Children of War

Children are the most affected by war. In a war-torn zone, the trauma children undergo will live with them until the day they die. The trauma induced is deep-rooted and healing from the effects of war is never easy or most often than not, out of the question. Ultimately, the consequences of war related trauma will require precautionary measures as cure is never attainable. Children who has survived the worst of wars will need special attention and aid. Imagine hearing the bomb sirens or gunshots or worse, watch a building crumble right before your eyes. Imagine watching people killed or dying, or writhing in pain from wounds. The pain of the whole situation will numb a young mind to silence. I don't think these children will ever be able to interact amicably with another human after witnessing the horrors of war. How do we treat children who has seen the worst of wars and suffered as a consequence? First, we must accept that children of war are mentally affected by the situation they are thrust into. The psychological effects are massive and often these children withdraw into their own shell due to the frightening situation. Their need to explain even to themselves the results of war can have dire consequences in their actions towards those they love. They become hateful and distrusting of the world around them. In order to help them overcome the difficult transition to lead a normal life as best as they can, the caregivers must be patient with their behavioral patterns. A psychiatrist treating the child will tell you how difficult it is to get them to speak about their trauma. Instead of coming out with their fears, they often hide their feelings of insecurities and fright and try to avoid human connection. They will find it hard to interact with outsiders with the exception of their family members. Often, in the long run, the children blame their elders and family members for the trauma of war they face. They will want someone to blame themselves. Why the war? Effective treatments like trauma-focused cognitive behavioral therapies and narrative exposure therapy are available, however, family support will ultimately play a crucial role in helping children recover fully or to the extent that they can forget for a while. Children need love and a good environment to nurture their growth and look forward to a full life. It is an abhorrence to have them experience war and live to regret the chances they have missed to grow out their childhood and to understand the horrific way their lives have unfolded. At least for the love of a child, wars should end and peaceful negotiations given preference. No matter what it takes, choose peace against war. We wouldn't want to partake in ruining the lives of our children to gloat over the power of being victorious, now do we? Wars won are never a victory at the expense of even one child. The End. (This essay was first accepted for publication in the December'23 online issue by Welter@University of Baltimore.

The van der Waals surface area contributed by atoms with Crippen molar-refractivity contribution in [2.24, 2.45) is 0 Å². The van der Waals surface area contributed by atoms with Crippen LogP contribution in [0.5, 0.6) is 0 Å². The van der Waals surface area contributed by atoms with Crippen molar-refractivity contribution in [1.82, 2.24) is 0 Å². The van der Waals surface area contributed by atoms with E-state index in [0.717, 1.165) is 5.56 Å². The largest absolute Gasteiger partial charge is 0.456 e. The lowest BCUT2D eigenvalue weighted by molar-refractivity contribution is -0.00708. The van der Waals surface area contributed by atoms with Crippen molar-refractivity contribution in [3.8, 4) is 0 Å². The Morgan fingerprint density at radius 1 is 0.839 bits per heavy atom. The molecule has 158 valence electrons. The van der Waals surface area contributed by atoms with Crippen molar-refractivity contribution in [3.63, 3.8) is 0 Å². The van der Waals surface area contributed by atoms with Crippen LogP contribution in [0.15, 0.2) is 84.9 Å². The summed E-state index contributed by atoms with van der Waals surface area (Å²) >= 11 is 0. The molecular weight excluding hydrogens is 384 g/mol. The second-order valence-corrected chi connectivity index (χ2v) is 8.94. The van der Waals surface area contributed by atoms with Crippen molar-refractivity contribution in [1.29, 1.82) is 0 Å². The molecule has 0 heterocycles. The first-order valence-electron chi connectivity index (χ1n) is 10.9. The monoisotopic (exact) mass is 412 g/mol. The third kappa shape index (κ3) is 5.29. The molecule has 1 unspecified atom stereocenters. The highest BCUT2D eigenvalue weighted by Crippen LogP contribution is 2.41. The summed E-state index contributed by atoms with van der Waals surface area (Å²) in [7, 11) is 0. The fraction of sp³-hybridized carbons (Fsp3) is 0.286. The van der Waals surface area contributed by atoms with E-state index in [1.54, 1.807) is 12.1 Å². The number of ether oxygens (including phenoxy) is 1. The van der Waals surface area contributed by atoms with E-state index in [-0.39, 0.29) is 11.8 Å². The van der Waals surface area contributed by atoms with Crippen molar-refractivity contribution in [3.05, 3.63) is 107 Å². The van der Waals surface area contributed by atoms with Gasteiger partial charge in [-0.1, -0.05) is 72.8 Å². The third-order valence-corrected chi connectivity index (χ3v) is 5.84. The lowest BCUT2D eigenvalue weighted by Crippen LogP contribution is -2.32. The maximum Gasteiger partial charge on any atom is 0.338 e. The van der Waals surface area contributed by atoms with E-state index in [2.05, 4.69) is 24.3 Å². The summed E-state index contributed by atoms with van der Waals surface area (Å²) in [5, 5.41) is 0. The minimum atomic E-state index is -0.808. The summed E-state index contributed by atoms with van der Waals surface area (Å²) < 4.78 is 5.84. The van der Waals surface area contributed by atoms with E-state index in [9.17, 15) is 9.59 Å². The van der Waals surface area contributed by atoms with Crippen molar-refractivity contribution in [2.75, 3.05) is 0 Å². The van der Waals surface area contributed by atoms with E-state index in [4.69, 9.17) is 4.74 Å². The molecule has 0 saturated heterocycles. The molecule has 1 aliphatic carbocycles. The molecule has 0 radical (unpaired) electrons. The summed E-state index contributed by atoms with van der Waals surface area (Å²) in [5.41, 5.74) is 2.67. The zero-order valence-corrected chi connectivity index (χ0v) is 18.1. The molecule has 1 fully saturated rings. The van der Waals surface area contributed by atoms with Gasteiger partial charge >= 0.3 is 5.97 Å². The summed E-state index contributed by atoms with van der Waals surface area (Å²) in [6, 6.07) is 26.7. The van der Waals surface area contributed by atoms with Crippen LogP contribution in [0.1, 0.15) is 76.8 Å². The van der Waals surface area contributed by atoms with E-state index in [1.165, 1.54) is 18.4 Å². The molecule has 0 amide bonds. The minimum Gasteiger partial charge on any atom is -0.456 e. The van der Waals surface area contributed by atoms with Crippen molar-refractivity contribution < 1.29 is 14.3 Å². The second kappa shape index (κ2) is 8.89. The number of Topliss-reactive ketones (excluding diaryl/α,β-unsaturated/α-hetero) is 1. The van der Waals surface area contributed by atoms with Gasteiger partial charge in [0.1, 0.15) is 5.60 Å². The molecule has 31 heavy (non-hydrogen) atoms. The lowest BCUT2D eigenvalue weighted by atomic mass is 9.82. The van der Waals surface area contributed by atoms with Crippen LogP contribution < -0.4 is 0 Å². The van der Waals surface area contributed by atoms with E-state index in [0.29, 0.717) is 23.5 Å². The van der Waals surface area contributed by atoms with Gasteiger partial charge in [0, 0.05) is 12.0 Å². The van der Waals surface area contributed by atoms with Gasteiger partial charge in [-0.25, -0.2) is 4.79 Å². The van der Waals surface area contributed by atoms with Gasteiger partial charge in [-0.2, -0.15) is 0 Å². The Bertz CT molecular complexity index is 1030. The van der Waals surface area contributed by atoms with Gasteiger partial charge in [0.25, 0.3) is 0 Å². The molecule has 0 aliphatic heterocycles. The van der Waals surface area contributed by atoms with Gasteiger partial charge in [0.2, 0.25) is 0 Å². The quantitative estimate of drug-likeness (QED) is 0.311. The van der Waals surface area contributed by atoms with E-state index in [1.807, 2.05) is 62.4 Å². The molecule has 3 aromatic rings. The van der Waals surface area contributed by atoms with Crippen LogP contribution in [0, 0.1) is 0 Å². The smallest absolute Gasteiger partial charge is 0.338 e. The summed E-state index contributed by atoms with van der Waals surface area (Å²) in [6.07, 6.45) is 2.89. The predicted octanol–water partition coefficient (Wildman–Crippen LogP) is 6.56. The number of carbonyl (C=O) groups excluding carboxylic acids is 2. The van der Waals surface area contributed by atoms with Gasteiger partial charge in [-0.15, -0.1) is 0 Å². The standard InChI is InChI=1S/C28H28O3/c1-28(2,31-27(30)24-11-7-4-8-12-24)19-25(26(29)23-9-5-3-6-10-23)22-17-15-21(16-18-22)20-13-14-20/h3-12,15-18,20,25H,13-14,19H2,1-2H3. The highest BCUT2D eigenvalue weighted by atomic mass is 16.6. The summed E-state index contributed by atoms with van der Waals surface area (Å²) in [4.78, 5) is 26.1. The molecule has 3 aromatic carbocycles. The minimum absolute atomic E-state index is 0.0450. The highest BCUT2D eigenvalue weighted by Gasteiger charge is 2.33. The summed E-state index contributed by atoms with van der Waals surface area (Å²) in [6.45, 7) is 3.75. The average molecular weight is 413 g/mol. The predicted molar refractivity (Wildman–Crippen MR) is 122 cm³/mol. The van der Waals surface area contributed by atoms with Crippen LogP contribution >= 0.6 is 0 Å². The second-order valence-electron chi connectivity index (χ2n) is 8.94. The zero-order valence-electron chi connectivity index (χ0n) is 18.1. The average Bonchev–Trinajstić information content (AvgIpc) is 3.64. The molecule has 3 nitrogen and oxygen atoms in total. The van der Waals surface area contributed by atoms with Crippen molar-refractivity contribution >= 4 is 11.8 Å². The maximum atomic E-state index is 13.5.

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Kyiv, Ukraine